Valentine’s Day love stories65 years, 35 years and newlyweds: Local couples share what works in their marriage
By: Candy DenOuden, The Daily Republic
From the family photos on prominent display to the framed heirlooms gracing their Mitchell home’s walls, it’s easy to see that family is important to LoDema and Russell Kirkus.
Maybe that’s one of the things that has helped them stay happy together for nearly 70 years.
Originally from the Mount Vernon area, LoDema and Russell met while she was still in high school. Russell’s country school between Mount Vernon and Plankinton, Hopper Consolidated County School, closed, and his younger brother transferred to LoDema’s class.
“A bunch of us just started palling around together,” she said.
They dated for two years, then married on Jan. 30, 1948.
“It was bitter cold,” LoDema remembers with a laugh.
She was 20 and Russell was 22, which, at the time, they said, was not unusually young to get married.
“All our friends, that’s about when they got married,” Russell said.
At first they farmed, but eventually moved into Mount Vernon, where they raised their three children and made a home together for 55 years. But, the big house and yard started to be too much for Russell, now 87, and his wife, 85, to handle. In 2010, they sold the house and moved into a duplex in Mitchell.
Renting the space also means no more yard work, which they enjoyed, but could no longer keep up with.
“I can sit and drink coffee and watch a guy mow my lawn,” Russell said with a laugh. “We’re real comfortable.”
It demonstrates the couple’s assertion that part of how they’ve stayed happy for so long is, as Russell said, “We made the best of every day.”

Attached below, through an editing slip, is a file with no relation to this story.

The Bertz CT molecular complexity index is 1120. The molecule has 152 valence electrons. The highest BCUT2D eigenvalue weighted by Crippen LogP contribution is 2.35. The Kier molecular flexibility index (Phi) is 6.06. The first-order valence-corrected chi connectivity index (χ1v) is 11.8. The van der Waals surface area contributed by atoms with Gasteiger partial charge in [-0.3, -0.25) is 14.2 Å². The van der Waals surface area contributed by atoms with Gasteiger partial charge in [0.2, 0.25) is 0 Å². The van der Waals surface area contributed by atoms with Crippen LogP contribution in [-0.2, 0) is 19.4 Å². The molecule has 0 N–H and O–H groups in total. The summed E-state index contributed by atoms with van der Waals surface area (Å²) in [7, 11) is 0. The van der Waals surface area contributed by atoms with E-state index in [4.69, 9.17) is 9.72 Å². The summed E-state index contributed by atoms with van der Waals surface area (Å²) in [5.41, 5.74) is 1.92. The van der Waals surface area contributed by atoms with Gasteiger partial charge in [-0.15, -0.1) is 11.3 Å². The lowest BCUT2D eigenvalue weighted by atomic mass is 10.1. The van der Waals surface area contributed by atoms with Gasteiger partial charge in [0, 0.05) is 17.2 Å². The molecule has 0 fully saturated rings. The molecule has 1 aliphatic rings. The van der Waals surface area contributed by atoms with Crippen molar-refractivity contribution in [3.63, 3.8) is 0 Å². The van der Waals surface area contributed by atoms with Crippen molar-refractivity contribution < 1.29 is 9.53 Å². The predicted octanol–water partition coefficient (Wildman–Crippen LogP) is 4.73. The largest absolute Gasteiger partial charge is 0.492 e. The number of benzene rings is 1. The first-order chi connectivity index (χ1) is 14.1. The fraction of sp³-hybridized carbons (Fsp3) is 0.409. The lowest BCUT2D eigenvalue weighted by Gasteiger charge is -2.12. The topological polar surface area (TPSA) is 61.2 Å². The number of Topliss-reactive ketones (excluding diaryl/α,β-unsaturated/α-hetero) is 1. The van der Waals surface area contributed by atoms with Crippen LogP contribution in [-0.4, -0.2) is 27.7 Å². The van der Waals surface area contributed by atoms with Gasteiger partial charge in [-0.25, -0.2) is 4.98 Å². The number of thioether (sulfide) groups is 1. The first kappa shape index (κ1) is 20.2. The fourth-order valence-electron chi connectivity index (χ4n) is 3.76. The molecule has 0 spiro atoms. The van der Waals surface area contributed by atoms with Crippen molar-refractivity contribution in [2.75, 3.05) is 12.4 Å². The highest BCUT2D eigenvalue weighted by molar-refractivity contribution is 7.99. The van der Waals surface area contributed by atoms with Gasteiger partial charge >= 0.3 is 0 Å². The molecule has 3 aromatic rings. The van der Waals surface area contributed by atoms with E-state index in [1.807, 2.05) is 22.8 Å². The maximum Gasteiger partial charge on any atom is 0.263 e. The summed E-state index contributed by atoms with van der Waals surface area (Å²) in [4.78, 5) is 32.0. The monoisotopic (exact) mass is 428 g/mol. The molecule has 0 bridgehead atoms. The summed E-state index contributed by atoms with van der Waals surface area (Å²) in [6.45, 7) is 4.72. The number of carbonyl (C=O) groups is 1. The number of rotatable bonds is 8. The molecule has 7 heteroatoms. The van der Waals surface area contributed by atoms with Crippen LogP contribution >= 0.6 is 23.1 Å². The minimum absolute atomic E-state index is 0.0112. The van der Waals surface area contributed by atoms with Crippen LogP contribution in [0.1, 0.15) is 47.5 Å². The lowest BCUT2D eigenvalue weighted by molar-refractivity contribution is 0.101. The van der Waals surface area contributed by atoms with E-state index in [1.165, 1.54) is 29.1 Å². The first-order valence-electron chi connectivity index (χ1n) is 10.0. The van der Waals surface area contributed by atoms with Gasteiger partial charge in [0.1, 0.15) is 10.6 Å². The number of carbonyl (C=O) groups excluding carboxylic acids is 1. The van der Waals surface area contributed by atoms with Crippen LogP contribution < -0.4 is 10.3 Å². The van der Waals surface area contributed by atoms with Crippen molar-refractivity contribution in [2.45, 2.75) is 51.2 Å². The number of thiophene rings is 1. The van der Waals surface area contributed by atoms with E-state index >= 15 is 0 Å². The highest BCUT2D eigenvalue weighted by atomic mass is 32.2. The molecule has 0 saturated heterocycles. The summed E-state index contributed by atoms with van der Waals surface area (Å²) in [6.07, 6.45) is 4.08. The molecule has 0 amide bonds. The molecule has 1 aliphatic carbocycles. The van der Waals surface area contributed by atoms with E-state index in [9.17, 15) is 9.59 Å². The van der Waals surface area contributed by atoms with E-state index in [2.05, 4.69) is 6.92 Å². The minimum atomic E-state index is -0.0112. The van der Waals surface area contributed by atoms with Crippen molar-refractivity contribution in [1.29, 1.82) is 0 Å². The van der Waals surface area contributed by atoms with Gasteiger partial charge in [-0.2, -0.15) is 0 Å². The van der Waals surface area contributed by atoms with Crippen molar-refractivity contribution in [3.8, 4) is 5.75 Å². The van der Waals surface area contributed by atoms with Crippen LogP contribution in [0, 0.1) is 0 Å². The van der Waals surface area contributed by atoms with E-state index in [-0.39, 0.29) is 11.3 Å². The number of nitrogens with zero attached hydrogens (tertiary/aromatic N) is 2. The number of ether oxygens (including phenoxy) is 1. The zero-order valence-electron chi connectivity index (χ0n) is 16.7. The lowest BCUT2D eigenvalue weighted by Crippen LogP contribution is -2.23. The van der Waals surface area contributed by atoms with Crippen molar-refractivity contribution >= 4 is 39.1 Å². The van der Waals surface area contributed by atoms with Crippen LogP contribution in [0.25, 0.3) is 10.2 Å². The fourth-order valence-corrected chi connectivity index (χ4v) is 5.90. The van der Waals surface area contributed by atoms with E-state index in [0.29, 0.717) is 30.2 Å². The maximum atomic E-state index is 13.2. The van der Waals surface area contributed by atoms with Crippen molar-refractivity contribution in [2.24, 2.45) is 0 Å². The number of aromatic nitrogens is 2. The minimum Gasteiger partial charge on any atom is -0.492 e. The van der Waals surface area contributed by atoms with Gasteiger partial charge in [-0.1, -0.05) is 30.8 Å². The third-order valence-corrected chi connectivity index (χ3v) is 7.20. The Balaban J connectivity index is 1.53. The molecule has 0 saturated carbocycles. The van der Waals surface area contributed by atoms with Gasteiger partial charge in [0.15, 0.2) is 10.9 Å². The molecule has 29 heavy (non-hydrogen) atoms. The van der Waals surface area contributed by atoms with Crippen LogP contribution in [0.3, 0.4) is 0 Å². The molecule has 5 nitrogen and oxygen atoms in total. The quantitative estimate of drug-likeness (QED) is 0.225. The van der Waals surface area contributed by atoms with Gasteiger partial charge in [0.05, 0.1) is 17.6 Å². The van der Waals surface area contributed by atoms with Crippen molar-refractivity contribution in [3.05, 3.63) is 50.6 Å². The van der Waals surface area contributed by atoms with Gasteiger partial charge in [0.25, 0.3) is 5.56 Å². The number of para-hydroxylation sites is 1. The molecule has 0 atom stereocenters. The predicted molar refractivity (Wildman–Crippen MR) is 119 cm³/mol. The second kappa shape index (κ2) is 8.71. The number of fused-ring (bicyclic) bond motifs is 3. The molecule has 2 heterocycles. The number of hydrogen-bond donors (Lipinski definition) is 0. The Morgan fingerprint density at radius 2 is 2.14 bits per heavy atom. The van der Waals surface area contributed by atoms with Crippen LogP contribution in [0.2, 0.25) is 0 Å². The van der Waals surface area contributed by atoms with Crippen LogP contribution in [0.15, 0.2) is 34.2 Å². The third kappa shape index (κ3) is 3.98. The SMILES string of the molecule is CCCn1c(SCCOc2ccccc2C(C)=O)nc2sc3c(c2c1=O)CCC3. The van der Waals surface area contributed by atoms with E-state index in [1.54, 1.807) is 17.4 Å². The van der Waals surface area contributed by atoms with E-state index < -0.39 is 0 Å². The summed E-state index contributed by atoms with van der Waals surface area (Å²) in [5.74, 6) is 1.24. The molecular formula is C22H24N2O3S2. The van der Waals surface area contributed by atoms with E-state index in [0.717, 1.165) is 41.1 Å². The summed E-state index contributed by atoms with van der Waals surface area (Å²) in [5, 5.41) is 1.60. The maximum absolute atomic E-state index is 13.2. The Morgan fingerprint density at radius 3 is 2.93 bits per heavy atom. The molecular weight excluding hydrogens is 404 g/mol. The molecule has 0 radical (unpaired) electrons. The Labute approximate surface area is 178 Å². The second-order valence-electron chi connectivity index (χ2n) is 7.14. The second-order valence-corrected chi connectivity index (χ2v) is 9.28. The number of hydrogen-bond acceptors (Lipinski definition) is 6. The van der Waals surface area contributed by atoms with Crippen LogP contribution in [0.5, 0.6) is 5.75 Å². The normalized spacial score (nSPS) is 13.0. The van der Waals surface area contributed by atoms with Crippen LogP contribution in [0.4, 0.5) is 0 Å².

Why exactly they were successful in love when so many people aren’t, they aren’t sure.
“We’ve talked about that,” LoDema said. “We worked hard. There was love there.”
Communication is key, they said, saying they never make major decisions without consulting each other.
“We’re pretty agreeable,” LoDema said, looking at Russell who nods.
Family came first, they said, which meant they didn’t go to as many basketball games or pinochle tables once they had children.
“Probably some people would really think we had a boring life, but we didn’t think so,” LoDema said.
They agree they went through some hard times financially, but LoDema is thankful she was able to stay home with their children.
“It was hard for us with no money, but you could live cheaper than you can now,” she said. “I really feel sorry for some of these kids.”
And, even when times were tough, or when they experienced the “empty nest,” they never felt alone.
“We had each other,” he said.
The couple celebrated their 65th anniversary last month with two of their three children, Denise and Doug; their son Kevin, in Iowa, couldn’t attend.
“We had a real nice meal,” LoDema said.
They’ve “slowed down an awful lot,” according to Russell, but they still enjoy the same things. They like to watch basketball together on TV, and will occasionally go out to breakfast together. As for Valentine’s Day today, whether or not they observe the day will depend entirely on the weather.
“If it’s cold, we’ll stay right here,” LoDema said, pointing a finger downward. “If it’s icy, we stay in.”
35 years: ‘Made it work’
Fred and Bonnie Shank don’t know what they’ll do for Valentine’s Day today.
The couple, who celebrated their 35th anniversary on Jan. 13, said they might go out to eat with their daughter, Lindsey. They like going to Chef Louie’s, or The Brig.
But Bonnie said she has some lobster and steak she could just as easily make for the two of them to enjoy together at home. What they do seems rather unimportant to them both, provided they get to be together.